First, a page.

“Why did I not die at birth? Why did I not perish when I came from the womb? Why did the knees receive me? Or why the breasts, that I should nurse? Job 3:11, 12
Chapter 3-31. Job’s Dialogue with Friends
Three of Job’s friends hear of his tragedy and come to offer comfort. Stunned by his misery, they sit with him in silence for a week. This section of the book is a report of the dialogue which follows as the 4 men struggle to understand Job’s suffering. In the dialogue Job’s fears, frustration, and his suppressed resentment are expressed.
Job complains. At last Job speaks, and all the anguish he has struggled to hold in spills in a flood of despair. Job curses the day of his birth, wishing fervently that it could be blotted from history. Nonexistence seems preferable to what Job experiences now. Or at least Job might have died stillborn. Then he would lie in the company of the great and insignificant, all of whom have found release from life’s turmoil. Job cannot understand why God, who gives man life, should then permit that life to be made bitter by misery. In a last lament, Job confesses that what he has feared all along has come; in his confusion he is bereft of peace and quietness.
1 After this Job opened his mouth and cursed the day of his birth.
What typically troubles God’s saints in their suffering is not the physical pain, but the mental anguish. Job cannot understand the “why” of his experience, which has shaken his most cherished beliefs about God.
On being human. One of the great values of Job is that the book teaches us not to try to deny our humanity. Some commentators have been as critical of Job as his 3 friends for expressing his anguish so strongly. But let’s remember God characterized him as a “blameless and upright” man who feared God.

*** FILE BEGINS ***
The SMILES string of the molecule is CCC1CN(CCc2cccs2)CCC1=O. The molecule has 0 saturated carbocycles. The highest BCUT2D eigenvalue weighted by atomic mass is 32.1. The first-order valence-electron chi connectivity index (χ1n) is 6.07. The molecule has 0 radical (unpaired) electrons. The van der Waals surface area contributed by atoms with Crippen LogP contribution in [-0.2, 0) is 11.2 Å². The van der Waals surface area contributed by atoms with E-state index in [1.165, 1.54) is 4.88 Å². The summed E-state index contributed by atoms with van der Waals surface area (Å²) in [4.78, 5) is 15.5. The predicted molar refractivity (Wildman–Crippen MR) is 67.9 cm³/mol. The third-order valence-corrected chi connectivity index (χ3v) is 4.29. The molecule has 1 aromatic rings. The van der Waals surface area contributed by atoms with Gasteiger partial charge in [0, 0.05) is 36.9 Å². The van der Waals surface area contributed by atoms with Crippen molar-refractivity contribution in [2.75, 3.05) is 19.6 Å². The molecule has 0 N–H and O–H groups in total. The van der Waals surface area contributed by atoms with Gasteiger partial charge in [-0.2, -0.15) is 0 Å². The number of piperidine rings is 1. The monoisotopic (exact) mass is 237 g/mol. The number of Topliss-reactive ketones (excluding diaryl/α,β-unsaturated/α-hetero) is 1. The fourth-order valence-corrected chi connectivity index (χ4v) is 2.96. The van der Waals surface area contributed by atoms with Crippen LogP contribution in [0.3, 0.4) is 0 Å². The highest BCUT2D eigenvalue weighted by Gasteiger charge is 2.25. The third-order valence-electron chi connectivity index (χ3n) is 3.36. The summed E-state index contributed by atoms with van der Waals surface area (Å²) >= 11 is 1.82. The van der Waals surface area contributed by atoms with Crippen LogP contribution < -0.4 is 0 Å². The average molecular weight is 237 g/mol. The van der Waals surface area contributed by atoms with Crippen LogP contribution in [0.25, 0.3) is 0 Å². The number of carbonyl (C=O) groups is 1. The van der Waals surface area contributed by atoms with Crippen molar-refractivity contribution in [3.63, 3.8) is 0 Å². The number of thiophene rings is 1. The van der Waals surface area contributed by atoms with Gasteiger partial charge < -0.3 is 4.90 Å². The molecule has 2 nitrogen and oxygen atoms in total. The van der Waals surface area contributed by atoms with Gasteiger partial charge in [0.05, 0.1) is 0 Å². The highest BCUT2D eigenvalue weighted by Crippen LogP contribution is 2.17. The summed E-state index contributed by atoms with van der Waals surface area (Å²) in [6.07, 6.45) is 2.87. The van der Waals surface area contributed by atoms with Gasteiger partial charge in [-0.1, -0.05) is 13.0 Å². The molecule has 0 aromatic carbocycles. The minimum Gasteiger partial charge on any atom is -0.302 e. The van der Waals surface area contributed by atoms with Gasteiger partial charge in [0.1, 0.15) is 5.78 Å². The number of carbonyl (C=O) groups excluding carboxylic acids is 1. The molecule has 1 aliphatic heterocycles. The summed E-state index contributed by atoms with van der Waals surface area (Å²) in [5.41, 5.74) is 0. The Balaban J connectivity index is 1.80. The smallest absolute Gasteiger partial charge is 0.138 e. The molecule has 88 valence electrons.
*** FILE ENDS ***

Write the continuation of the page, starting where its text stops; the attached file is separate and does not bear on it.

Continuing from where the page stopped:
In the OT, “fearing” God often serves to express both faith and a godly lifestyle. Even the most spiritual of us is subject to human weaknesses. Job’s honesty in expressing his feelings reminds us that God understands our feelings and accepts them as we work through our times of suffering to a deeper, more perfect faith. Remember Job, and don’t be too hard on yourself if you feel a similar despair.
May it turn to darkness (3:4). There is a gentle irony here. God spoke and created day, saying “let there be light” (Gen. 1:3). Now Job wishes he could reverse the process and blot out the day he was born.
If you should ever share Job’s feelings, remember that first day of creation. Everything that God creates is intended for, and will bring forth, good. This includes the day you were born, even if you can see no good in it now.
Nonexistence (3:1-10). There is something unique and precious in God’s gift of life. It is better to have been born and lived life, even when our enjoyment of it is marred by suffering. Trust God. Remember that while the nonexistence never began, you are a someone who will never end! Whatever this life holds, eternity will be filled with joy.
The great leveler? (3:11-19) Job is again expressing his emotios in powerful poetic imagery. To Job, both the great men of the world and the insignificant seem to find in death the rest that he yearns for. Job muses he might have died at birth and avoided the turmoil.
17 There the wicked cease from troubling, And there the weary are at rest. 18 There the prisoners rest together; They do not hear the voice of the oppressor. 19 The small and great are there, And the servant is free from his master.
Note that despite his despair, Job does not consider suicide. Life is a gift from God. Despite his anguish, Job makes no attempt to end the life he has been given.
“Why?” (3:20-25). This is one of the unanswerable questions that makes trust in God an act of faith. Why God gives life and yet permits some who receive that gift to experience misery is answered in part later on in Job. But why God permits you or me to suffer is not answered in this life.
“What I feared” (3:25). This verse may be the key to the reason God permitted Job’s suffering. Job fears God and tries to serve Him. Yet he also fears the future. Perhaps through his experience Job will find a deeper faith, one that frees him from terror of the future and permits a deeper love for God.